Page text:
Is it possible that two different processes(parent and child) can see the same text file and manipulate it ?

I accomplished this, but I had to open the file in both processes by using fopen(). My expectation is that one of the processes opens the file and the other one can see and manipulate it.


From the fork(2) manual on my OpenBSD system (my emphasis):

The child process has its own copy of the parent's descriptors. These descriptors reference the same underlying objects, so that, for instance, file pointers in file objects are shared between the child and the parent, so that an lseek(2) on a descriptor in the child process can affect a subsequent read(2) or write(2) by the parent. This descriptor copying is also used by the shell to establish standard input and output for newly created processes as well as to set up pipes.

This means that if you open a file in the parent process before forking the child, both processes will have the same file opened. However, if the child reads from the file, then the parent's file pointer will also be moved.

To access a file in both processes independently, you have to open the file in both processes separately.

If you open a file in the parent after the call to fork(), it will not be opened in the child process, and vice versa.

  • Everything is okay for me. There is only one thing that I wonder. Parent process opened the file. After that, child process is forked. In this case, how can child process access the file pointer ? What I mean is whether the file pointer is sent to child process via the parameter argv ? – Goktug Mar 4 '18 at 11:28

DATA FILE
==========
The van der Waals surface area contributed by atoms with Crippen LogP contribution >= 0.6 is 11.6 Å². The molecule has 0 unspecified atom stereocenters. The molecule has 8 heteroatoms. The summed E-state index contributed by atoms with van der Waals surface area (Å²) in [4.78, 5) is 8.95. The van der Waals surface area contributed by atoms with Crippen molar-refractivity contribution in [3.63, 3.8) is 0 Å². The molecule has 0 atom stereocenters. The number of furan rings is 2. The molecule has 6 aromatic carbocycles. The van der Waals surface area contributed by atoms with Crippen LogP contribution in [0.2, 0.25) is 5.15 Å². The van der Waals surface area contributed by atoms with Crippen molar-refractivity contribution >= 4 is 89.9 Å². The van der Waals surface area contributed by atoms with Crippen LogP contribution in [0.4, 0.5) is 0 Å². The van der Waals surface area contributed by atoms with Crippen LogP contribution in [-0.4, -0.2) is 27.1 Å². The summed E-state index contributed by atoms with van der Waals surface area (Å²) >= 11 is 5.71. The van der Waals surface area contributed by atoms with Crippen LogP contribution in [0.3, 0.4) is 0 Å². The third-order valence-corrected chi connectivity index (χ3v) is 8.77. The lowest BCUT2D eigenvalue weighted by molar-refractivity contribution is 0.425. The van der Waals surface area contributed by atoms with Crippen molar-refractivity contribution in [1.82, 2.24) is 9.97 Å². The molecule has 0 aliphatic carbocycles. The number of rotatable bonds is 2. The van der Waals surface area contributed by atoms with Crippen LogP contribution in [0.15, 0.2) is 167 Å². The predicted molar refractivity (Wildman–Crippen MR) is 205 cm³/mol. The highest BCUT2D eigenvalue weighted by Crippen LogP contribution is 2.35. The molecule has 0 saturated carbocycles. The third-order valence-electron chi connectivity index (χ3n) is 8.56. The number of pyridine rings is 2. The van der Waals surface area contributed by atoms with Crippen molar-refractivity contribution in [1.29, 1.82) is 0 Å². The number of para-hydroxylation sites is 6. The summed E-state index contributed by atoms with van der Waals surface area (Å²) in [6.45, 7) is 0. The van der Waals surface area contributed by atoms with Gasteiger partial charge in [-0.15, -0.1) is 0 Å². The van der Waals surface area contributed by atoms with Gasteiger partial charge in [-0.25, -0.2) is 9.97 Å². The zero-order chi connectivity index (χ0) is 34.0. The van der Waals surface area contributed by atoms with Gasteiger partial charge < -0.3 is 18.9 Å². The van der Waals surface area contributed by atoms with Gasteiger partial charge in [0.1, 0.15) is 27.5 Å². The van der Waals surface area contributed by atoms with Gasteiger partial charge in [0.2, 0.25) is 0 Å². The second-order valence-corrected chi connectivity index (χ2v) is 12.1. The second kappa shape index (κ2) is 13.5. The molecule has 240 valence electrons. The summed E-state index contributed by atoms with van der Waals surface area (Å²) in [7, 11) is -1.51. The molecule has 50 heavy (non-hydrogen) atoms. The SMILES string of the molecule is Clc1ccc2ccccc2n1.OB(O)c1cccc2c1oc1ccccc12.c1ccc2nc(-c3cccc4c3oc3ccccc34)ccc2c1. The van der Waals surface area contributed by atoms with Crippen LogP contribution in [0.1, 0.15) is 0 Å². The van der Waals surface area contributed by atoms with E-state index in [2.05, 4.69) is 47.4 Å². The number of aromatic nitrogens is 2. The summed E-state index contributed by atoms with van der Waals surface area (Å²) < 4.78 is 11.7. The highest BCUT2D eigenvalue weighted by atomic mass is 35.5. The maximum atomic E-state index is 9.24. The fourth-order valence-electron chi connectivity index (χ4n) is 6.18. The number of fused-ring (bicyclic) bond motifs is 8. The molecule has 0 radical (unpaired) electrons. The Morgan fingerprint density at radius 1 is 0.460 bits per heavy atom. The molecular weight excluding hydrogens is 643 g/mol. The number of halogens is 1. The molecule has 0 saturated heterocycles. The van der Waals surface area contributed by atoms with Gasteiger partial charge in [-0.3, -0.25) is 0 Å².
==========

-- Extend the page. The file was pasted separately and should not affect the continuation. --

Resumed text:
• @Goktug The child process is an exact copy of the parent. You should be able to just use the file pointer. It was inherited from the parent. – Kusalananda Mar 4 '18 at 11:37
  • You are right. Actually, I could not image it and I forgot that they were inherited from parent process to child process. – Goktug Mar 4 '18 at 11:46
  • I wrote a code in which the child process try to read a file opened by its parent process previously. Actually, the operating system does not let the child process read the file. There is a while loop in both parent and child process to read the file. At first, parent process read some contents of the file. Then, child process is executed and child process's ID is printed. When the execution comes to the while loop which reads the file in child process, operating system continue to execute parent process. In other words, it never executes the while loop in child process. – Goktug Mar 5 '18 at 17:54
  • @Goktug Since file pointers are shared between parent and child, and if the parent had already reached end-of-file, then any attempt to read from the same file pointer in the child would return end-of-file immediately. – Kusalananda Mar 5 '18 at 17:56

And here is some example code that does just that.

#include <err.h>
#include <stdio.h>
#include <unistd.h>

char buf[8];

int main(int argc, char *argv[])
    int ch, fd[2], rv;


    switch (fork()) {
    case -1:
        err(1, "could not fork");
    case 0:                    // child
        rv = lseek(STDIN_FILENO, -7, SEEK_END);
        if (rv == -1) err(1, "could not seek");
    default:                   // parent
        read(fd[0], &ch, 1);
        read(STDIN_FILENO, buf, 7);
        printf("read '%s'\n", buf);
    return 0;

what is going on is that the parent blocks waiting for the child and meanwhile the child seeks to the end of standard input, minus seven, then closes the pipe(2) to the parent. This unblocks the parent, which reads from the shared descriptor from where the child moved the shared file pointer to.

$ make sharedseek
cc     sharedseek.c   -o sharedseek
$ echo asdfasdfasdf123456 > x
$ ./sharedseek < x
read '123456

This will not work if standard input is not seekable. Also the pipe (or some form of communication) is really necessary as otherwise the parent may run before the child.

If the file descriptor was not shared then the parent would not read from where the child moved the pointer to.

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